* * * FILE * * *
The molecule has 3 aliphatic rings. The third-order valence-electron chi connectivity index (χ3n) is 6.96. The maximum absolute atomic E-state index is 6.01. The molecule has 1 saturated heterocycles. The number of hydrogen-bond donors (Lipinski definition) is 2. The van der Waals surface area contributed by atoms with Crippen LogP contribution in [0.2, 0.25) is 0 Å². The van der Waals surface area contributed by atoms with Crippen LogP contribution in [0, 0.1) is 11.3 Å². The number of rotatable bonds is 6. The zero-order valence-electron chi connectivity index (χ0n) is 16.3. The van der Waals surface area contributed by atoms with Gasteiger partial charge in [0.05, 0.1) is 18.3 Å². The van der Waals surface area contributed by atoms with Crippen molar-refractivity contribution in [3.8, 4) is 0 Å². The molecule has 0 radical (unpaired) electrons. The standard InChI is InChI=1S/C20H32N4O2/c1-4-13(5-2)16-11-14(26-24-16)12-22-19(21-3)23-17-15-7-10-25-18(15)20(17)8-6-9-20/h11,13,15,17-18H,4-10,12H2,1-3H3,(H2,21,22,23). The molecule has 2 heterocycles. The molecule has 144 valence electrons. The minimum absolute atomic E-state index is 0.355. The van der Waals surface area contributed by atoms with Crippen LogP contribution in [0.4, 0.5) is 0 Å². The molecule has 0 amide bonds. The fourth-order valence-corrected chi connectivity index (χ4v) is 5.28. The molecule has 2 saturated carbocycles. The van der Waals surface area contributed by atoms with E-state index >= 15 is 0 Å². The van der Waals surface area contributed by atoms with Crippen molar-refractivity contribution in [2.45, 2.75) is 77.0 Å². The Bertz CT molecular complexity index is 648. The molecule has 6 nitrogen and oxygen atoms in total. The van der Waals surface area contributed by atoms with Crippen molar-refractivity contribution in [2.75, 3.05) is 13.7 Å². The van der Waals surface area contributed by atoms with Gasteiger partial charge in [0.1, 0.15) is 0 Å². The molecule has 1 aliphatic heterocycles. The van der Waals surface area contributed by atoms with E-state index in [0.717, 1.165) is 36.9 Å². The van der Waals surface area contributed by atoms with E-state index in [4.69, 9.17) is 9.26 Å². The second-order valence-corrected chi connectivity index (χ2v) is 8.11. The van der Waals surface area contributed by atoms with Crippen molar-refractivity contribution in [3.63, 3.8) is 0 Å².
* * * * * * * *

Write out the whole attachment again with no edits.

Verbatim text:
The molecule has 3 aliphatic rings. The third-order valence-electron chi connectivity index (χ3n) is 6.96. The maximum absolute atomic E-state index is 6.01. The molecule has 1 saturated heterocycles. The number of hydrogen-bond donors (Lipinski definition) is 2. The van der Waals surface area contributed by atoms with Crippen LogP contribution in [0.2, 0.25) is 0 Å². The van der Waals surface area contributed by atoms with Crippen LogP contribution in [0, 0.1) is 11.3 Å². The number of rotatable bonds is 6. The zero-order valence-electron chi connectivity index (χ0n) is 16.3. The van der Waals surface area contributed by atoms with Gasteiger partial charge in [0.05, 0.1) is 18.3 Å². The van der Waals surface area contributed by atoms with Crippen molar-refractivity contribution in [3.8, 4) is 0 Å². The molecule has 0 radical (unpaired) electrons. The standard InChI is InChI=1S/C20H32N4O2/c1-4-13(5-2)16-11-14(26-24-16)12-22-19(21-3)23-17-15-7-10-25-18(15)20(17)8-6-9-20/h11,13,15,17-18H,4-10,12H2,1-3H3,(H2,21,22,23). The molecule has 2 heterocycles. The molecule has 144 valence electrons. The minimum absolute atomic E-state index is 0.355. The van der Waals surface area contributed by atoms with Crippen LogP contribution in [0.4, 0.5) is 0 Å². The molecule has 0 amide bonds. The fourth-order valence-corrected chi connectivity index (χ4v) is 5.28. The molecule has 2 saturated carbocycles. The van der Waals surface area contributed by atoms with E-state index >= 15 is 0 Å². The van der Waals surface area contributed by atoms with Crippen molar-refractivity contribution in [2.45, 2.75) is 77.0 Å². The Bertz CT molecular complexity index is 648. The molecule has 6 nitrogen and oxygen atoms in total. The van der Waals surface area contributed by atoms with Crippen molar-refractivity contribution in [2.75, 3.05) is 13.7 Å². The van der Waals surface area contributed by atoms with Gasteiger partial charge in [0.1, 0.15) is 0 Å². The molecule has 1 aliphatic heterocycles. The van der Waals surface area contributed by atoms with E-state index in [0.717, 1.165) is 36.9 Å². The van der Waals surface area contributed by atoms with E-state index in [4.69, 9.17) is 9.26 Å². The second-order valence-corrected chi connectivity index (χ2v) is 8.11. The van der Waals surface area contributed by atoms with Crippen molar-refractivity contribution in [3.63, 3.8) is 0 Å².